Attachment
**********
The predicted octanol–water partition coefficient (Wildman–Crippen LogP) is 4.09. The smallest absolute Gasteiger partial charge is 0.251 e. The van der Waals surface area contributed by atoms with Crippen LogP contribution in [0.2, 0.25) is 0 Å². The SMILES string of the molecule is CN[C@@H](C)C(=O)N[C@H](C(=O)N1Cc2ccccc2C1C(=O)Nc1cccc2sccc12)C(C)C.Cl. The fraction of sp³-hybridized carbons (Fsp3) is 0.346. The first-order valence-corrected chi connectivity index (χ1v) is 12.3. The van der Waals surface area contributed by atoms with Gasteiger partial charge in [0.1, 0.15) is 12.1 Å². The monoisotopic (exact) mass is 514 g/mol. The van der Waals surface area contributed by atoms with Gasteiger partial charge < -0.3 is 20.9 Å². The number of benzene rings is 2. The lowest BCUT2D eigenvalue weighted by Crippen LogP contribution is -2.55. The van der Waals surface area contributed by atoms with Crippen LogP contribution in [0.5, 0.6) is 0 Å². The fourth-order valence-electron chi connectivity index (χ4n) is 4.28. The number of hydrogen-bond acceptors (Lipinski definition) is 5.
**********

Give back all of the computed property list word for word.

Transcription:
The predicted octanol–water partition coefficient (Wildman–Crippen LogP) is 4.09. The smallest absolute Gasteiger partial charge is 0.251 e. The van der Waals surface area contributed by atoms with Crippen LogP contribution in [0.2, 0.25) is 0 Å². The SMILES string of the molecule is CN[C@@H](C)C(=O)N[C@H](C(=O)N1Cc2ccccc2C1C(=O)Nc1cccc2sccc12)C(C)C.Cl. The fraction of sp³-hybridized carbons (Fsp3) is 0.346. The first-order valence-corrected chi connectivity index (χ1v) is 12.3. The van der Waals surface area contributed by atoms with Gasteiger partial charge in [0.1, 0.15) is 12.1 Å². The monoisotopic (exact) mass is 514 g/mol. The van der Waals surface area contributed by atoms with Gasteiger partial charge < -0.3 is 20.9 Å². The number of benzene rings is 2. The lowest BCUT2D eigenvalue weighted by Crippen LogP contribution is -2.55. The van der Waals surface area contributed by atoms with Crippen LogP contribution in [0.5, 0.6) is 0 Å². The fourth-order valence-electron chi connectivity index (χ4n) is 4.28. The number of hydrogen-bond acceptors (Lipinski definition) is 5.